Liability, damages, and a source of recovery are the three essential ingredients of every viable personal injury case.
If you’ve been hurt, injured, wronged, taken advantage of, slandered, or damaged by the actions of another person or corporation, how do you know when you have a valid personal injury case?
You may be confident that you have a case – you know who caused the damage, you know what it cost you, and you know that they are responsible. On the other hand, you may not be sure if there is legal liability, even though someone clearly harmed you.
Either way, your first step should be to contact an experienced personal injury attorney who can review the facts of your case, investigate the accident or other events, and help you to determine 1) whether there is liability, 2) who is liable, and 3) how to make them pay…
Liability, Damages, and a Source of Recovery
Do I have a case? Attorneys will often answer this question by referring to “the three-legged chair.”
If you have 1) liability, 2) damages, and 3) a source of recovery, then you probably have a case. Like a three-legged chair, however, if you are missing any one of these elements, your case will likely fail.
Let’s take a look at each of these elements in turn.
Someone else must have been at fault – whether it is the other driver in an auto accident, a vendor who breached their contract, or a business that failed to correct an unsafe condition on their premises.
It’s not just that someone else must be at fault – we have to be able to prove that they were at fault with evidence like witness testimony, police reports, video, photographs, other documents, or expert testimony. Some examples of legal standards that will result in liability include:
- Negligence: if the other person 1) owed a duty of care to you, 2) breached that duty, and 3) what they did was the proximate cause of your injuries, then they are liable for the damage that they caused.
- Gross negligence: when the other person was not only negligent but their conduct showed a reckless disregard for your safety, they might also be subject to punitive damages.
- Intentional conduct: when the other person’s conduct goes beyond negligence and you can prove that they harmed you intentionally, they are subject to punitive damages and, if their conduct was criminal, SC’s caps on punitive damages may be increased or removed completely.
- Strict liability: in some situations, you may not have to prove negligence at all – for example, manufacturers, distributors, or sellers of a defective product may be subject to strict liability.
Even if you have been wronged and the other party is liable, you must still prove damages before you can recover in a lawsuit…
If you are hurt by someone, but there are no damages (no injuries, no medical bills, no lost wages, no financial loss), then you do not have a case.
If you are hurt by someone, but your damages are minimal (this could mean $1 or it could mean $50,000, depending on the type of case), you still may not have a case. Why?
First, most attorneys are not going to take on your case unless they know they are going to be compensated for their time and efforts – if your potential recovery is not enough to compensate you for your injuries and cover your attorney fees, it’s just not practical for an attorney to take your case and file suit.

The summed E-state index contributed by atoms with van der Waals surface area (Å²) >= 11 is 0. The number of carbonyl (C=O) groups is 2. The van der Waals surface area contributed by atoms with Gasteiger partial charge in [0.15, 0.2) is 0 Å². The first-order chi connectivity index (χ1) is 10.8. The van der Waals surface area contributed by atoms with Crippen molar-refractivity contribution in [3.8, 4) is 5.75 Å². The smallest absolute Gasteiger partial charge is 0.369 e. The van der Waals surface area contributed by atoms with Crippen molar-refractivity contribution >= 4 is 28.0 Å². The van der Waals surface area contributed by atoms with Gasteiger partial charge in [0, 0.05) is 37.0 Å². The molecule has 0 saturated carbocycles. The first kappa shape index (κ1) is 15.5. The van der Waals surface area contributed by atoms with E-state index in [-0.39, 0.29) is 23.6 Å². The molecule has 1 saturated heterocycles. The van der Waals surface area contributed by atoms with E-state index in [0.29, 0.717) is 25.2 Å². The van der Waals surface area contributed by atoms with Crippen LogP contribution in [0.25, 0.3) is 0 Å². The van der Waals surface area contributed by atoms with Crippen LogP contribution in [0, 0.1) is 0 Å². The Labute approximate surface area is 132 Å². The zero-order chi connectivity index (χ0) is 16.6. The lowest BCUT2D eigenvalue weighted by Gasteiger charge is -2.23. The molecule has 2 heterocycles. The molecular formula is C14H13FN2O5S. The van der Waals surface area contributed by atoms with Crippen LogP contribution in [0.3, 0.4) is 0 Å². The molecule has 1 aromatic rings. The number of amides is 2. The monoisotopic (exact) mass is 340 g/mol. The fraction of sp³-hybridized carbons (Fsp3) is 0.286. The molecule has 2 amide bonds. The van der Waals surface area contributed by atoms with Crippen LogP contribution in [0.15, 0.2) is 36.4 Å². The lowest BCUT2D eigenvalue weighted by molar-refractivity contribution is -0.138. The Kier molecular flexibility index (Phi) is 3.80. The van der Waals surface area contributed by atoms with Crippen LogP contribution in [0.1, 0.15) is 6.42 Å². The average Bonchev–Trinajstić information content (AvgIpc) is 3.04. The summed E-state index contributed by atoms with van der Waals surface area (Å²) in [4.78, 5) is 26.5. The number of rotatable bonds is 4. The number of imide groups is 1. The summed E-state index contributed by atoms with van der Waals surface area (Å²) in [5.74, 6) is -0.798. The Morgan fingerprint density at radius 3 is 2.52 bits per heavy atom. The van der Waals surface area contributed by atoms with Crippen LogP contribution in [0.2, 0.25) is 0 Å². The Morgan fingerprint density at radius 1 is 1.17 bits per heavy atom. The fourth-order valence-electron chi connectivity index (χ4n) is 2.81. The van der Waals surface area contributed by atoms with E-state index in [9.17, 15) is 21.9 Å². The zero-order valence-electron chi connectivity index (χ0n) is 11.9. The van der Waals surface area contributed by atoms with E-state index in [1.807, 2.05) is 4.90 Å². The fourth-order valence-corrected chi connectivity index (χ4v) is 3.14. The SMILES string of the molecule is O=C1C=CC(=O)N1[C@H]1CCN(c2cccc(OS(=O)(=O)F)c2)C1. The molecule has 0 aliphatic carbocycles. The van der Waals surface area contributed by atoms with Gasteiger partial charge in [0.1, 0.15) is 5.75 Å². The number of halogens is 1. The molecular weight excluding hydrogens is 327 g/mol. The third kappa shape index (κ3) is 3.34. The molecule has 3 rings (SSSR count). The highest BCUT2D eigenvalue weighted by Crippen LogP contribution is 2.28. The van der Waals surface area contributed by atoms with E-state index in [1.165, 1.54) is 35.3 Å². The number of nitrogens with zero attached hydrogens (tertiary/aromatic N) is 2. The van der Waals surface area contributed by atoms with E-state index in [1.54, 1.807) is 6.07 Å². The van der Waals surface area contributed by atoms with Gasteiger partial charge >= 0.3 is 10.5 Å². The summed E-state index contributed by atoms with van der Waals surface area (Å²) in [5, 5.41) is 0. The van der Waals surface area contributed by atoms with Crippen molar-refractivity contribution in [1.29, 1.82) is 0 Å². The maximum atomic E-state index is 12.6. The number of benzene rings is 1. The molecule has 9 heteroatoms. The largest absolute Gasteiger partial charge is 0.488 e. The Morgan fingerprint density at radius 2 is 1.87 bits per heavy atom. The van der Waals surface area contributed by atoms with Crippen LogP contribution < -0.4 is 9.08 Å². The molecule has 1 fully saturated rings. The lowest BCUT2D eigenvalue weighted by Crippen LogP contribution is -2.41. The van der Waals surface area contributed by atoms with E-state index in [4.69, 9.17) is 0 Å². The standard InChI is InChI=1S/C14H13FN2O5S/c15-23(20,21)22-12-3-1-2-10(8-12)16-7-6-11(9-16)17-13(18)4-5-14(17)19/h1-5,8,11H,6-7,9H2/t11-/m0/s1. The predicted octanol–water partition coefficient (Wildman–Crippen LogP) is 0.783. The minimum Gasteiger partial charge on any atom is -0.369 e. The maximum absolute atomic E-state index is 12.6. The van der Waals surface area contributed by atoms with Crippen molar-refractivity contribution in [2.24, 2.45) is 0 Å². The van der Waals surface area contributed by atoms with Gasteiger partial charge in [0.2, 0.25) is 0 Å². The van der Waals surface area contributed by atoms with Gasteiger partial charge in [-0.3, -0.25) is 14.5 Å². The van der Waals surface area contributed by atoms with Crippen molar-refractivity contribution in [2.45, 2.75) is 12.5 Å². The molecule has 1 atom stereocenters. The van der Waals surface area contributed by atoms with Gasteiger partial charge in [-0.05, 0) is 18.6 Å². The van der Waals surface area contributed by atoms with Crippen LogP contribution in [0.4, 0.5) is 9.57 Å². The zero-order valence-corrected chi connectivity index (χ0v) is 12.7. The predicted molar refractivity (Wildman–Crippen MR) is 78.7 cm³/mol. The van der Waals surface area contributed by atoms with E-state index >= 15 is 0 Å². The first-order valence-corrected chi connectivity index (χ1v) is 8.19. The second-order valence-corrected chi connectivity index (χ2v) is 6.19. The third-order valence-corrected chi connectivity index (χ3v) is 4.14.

Also, the potential recovery must be enough to cover the costs of the litigation. Depending on the type of case you have, and the issues involved, you might to need to pay for:
- Filing fees,
- Expert witnesses,
- Investigator fees, and
- Other court costs.
Most attorneys will not accept your case unless they know that 1) they are going to be compensated, and 2) you will be able to pay for the costs of litigating your claims (even if those expenses are paid out of your recovery, the anticipated recovery must be sufficient to cover the expenses).
Source of Recovery
If you can prove 1) liability and 2) damages, the next question is, who will pay?
In most auto accidents or claims against businesses, there will be one or more insurance policies that will cover some or all of your damages. But what if an individual caused the harm who does not have assets and who does not have an insurance policy to cover the damages?
A common example is where an individual spreads lies that damage your reputation or your business. They might be liable for defamation, and there might be substantial damages that you can prove. But you still do not have a case unless that individual has assets that can be tapped into or an insurance policy that covers defamation (which is not likely).
In some cases, we may be able to help you to find a source of recovery – there may be insurance policies, personal assets, corporate assets, or other means of recovery that you were not aware of.
But, when no source of recovery exists, the best possible outcome will be a piece of paper – a judgment – that we can then file with the clerk of court’s office. That will not pay your attorney fees or court costs…
So, how do you know?
If you think that you have a valid case against someone that caused you harm, whether it was an automobile accident, a slip and fall at the supermarket, or defamation that damaged your reputation, contact your personal injury lawyer and get a professional opinion as to whether you have a valid case.
Personal Injury Attorneys in Conway, SC
If you have been injured and believe you are entitled to compensation, you should consult with an experienced plaintiff’s attorney immediately who can help you to determine whether there are 1) liability, 2) damages, and 3) a source of recovery.
Call Johnny Gardner Law now at 843-248-7135 or send us an email through our website to find out how we can help.